Nelson counterclaimed against respondent alleging anti-trust violations and made a motion to the court that the trial on the matter be bifurcated, the first stage of the trial to concern issues relative to the propriety of a permanent injunction, the second stage to concern the damages issues and appellant's counterclaims. This motion was granted.

The first stage of the trial was presented to the court and culminated in the trial court's order granting a permanent injunction to United which enjoined Nelson from engaging in the manufacturing, buying, or selling of wild rice until July 6, 1981, and from circulating false or misleading reports about United's management, finances, membership, or operations. The trial court based the injunction on its finding that Nelson had engaged in unfair and deceptive trade practices and unfair competition. The court further found that the Limited Covenant Not to Compete had expired by its own terms in 1979. The second stage of the trial has not yet been held.

Nelson then made a motion to the trial court for amended findings of fact and conclusions of law or, in the alternative, for a new trial. Prior to receiving a decision *632 from the trial court, appellant filed a notice of appeal with this court. A prehearing conference was held by a Justice of this court which resulted in the court's order that the matter be remanded to the trial court for a decision on the pending post-trial motion; on remand, the trial court denied Nelson's motions. It is from this order denying Nelson's post-trial motions and from the trial court's findings of fact, conclusions of law, and order for judgment that Nelson appeals.[3]


There are at least two ways by which an individual can be guilty of unfair competition: tortious interference with contractual interests and improper use of trade secrets. Respondent pled both in his complaint.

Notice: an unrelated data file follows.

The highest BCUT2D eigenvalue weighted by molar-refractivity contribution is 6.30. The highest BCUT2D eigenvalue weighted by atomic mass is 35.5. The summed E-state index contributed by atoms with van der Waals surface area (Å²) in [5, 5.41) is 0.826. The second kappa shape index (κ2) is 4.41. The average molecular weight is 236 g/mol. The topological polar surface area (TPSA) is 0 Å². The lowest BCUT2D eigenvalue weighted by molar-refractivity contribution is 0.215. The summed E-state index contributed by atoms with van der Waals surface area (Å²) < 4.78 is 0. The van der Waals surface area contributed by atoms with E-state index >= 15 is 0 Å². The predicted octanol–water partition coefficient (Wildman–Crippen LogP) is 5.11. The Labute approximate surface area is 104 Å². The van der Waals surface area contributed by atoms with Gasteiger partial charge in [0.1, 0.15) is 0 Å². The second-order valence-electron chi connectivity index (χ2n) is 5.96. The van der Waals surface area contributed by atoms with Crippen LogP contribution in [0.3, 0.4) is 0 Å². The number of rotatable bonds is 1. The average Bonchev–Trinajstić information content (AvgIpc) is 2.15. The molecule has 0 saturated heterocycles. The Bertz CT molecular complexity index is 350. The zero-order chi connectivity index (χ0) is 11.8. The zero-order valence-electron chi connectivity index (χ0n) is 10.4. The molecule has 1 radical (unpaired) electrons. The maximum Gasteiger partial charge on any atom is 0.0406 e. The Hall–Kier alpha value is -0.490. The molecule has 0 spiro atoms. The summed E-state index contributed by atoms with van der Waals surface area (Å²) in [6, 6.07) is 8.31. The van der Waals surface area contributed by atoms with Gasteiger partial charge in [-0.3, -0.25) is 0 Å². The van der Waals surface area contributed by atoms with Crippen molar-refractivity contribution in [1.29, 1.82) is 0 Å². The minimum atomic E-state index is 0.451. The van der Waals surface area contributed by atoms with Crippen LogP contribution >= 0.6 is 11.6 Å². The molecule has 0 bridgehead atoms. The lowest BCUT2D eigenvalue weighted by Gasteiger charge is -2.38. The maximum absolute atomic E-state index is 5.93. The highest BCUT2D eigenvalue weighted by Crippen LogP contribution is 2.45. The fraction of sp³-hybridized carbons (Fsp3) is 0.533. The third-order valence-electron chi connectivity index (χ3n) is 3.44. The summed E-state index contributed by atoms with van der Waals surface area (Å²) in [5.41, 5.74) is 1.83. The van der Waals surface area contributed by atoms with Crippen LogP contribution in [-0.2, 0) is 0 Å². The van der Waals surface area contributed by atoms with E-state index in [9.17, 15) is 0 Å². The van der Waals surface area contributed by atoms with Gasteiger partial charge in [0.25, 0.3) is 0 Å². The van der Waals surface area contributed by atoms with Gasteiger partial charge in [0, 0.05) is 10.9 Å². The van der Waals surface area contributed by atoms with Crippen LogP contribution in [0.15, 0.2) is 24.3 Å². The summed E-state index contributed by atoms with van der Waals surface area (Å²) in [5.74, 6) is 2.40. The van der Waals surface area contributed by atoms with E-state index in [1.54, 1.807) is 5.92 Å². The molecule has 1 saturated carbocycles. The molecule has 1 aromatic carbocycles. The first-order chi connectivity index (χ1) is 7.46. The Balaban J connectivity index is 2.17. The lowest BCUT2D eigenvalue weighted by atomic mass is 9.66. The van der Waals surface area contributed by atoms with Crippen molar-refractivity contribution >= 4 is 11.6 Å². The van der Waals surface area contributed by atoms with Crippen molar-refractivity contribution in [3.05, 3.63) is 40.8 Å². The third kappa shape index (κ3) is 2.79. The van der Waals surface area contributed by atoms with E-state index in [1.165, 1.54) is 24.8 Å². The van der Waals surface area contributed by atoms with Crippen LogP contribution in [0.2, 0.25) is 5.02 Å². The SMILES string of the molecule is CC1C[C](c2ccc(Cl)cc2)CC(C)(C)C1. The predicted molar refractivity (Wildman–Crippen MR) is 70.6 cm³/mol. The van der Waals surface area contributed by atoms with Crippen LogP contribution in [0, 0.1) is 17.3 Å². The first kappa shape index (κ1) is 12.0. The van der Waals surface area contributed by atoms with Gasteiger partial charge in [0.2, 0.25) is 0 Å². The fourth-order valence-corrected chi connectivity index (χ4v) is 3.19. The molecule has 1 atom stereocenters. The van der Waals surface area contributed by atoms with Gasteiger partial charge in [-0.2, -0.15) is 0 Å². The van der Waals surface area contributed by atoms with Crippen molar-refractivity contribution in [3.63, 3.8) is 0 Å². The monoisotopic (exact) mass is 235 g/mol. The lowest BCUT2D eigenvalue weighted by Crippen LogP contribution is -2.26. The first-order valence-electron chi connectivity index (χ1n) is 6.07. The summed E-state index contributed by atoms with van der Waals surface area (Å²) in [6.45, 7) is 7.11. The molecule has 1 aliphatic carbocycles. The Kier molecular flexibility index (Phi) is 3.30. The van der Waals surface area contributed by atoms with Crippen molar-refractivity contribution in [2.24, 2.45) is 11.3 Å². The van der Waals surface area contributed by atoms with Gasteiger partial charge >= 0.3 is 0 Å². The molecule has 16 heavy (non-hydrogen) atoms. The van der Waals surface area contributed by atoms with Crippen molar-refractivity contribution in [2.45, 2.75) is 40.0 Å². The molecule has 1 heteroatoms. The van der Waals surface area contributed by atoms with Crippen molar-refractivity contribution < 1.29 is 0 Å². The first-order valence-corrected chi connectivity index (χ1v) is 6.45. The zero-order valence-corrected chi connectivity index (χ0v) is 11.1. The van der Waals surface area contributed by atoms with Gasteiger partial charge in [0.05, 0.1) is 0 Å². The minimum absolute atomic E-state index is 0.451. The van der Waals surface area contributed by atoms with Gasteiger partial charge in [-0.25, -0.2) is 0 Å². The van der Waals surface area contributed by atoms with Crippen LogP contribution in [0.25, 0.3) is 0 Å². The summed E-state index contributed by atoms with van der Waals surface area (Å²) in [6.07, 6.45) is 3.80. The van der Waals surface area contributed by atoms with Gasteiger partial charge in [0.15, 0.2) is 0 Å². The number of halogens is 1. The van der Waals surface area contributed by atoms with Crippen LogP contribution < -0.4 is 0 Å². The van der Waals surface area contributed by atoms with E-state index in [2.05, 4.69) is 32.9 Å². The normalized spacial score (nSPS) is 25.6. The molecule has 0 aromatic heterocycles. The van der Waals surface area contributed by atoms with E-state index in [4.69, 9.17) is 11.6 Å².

(a) Tortious interference with contractual relationships

This state has recognized a cause of action for wrongful interference with both present and prospective contractual relations. Wild v. Rarig, 302 Minn. 419, 234 N.W.2d 775 (1975); Witte Transportation Co. v. Murphy Motor Freight Lines, Inc., 291 Minn. 461, 193 N.W.2d 148 (1971). In its claim that appellant has interfered with United's present contracts, United points to three United employees: Judy Wahl, Larry Carstens, and Tony Sciullo. United does not argue that Nelson induced the breach of any present contracts held by United with its customers.

In an action for tortious interference with contractual relations, the plaintiff carries the burden of proving that interference was caused by the defendant. Electric Service Co. of Duluth, Inc. v. Lakehead Electric Co., 291 Minn. 22, 189 N.W.2d 489 (1971); Snowden v. Sorenson, 246 Minn. 526, 75 N.W.2d 795 (1956). United did not meet its burden in the instant case.

As concerns employees Wahl and Carstens, United has made no showing of activities of Nelson or his company Northland that could be considered interference. Rather, all the record shows is that Judy Wahl, employed by Northland as a secretary, is a former United employee and the wife of a former United general manager, and that Carstens may have himself approached Nelson in search of employment. No wrongdoing or interference on the part of Nelson has been shown. Neither has interference on the part of Nelson been shown as to United's employment contract with Tony Sciullo.

In July 1980, Northland hired Tony Sciullo as its sales manager. Mr. Sciullo was, prior to joining Northland, sales manager for United. He terminated his employment with United after being demoted; United had not cut his pay, but had limited his duties. Although after quitting his job with United, Sciullo became employed almost immediately with Northland, there has been no showing that Nelson induced Sciullo to break with United. In the absence of such a showing, an action for tortious interference will not lie.